Diodorus, Aristotle, Herodotus and many ancient Greeks or Romans wrote that ancient Egyptians were a Black-skinned and “woolly haired people”. Diodorus himself indicated that ancient Egyptians were a colony of Ethiopians. “Kemet” is the ancient name for Egypt, which translates to ‘land of the black’, although mainstream scholars maintain that this is a reference to the fertile black soil which was washed down from Central Africa.
The Black Egyptian Hypothesis was met with profound disagreement pretty much right out of the gate when it was first publicly debated at a 1974 UNESCO symposium in Cairo. Ever since, the theory continues to be regarded widely as “junk history”, and most mainstream scholars believe quite simply that Ancient Egyptians looked like modern Egyptians.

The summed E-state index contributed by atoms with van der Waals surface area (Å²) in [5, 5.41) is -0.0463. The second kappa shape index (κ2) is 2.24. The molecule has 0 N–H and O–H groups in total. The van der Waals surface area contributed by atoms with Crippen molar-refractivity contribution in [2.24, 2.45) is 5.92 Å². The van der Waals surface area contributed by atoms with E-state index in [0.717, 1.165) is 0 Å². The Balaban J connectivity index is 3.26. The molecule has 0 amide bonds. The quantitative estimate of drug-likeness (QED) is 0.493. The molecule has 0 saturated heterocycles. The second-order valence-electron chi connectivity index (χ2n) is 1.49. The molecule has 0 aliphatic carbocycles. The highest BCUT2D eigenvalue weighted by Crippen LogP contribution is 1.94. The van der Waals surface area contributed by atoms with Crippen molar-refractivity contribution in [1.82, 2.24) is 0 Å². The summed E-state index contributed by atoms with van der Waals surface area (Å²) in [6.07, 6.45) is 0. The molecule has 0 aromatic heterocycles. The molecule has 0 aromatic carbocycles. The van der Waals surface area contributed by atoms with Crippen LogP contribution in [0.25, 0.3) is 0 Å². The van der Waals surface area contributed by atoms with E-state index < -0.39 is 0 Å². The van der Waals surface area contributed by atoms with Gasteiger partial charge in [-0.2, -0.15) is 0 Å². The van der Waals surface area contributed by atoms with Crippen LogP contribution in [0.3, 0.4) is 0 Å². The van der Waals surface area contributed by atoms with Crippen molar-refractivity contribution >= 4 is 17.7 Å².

But if we consider that tribes moved across the Sahara thousands of years ago from all over the African continent and settled on the banks of the Nile river and the Delta, it seems inevitable that people of darker complexions would have settled in Egypt. As indicated in art from the period depicting Egyptians and Nubians with the same skin colour, it’s far more likely that as a people, the Ancient Egyptians did not see themselves as a “racial” group and had something of “a love and hate relationship” with their Nubian neighbours, who they saw as “Others”, along with Libyans, ancient Berbers and so on.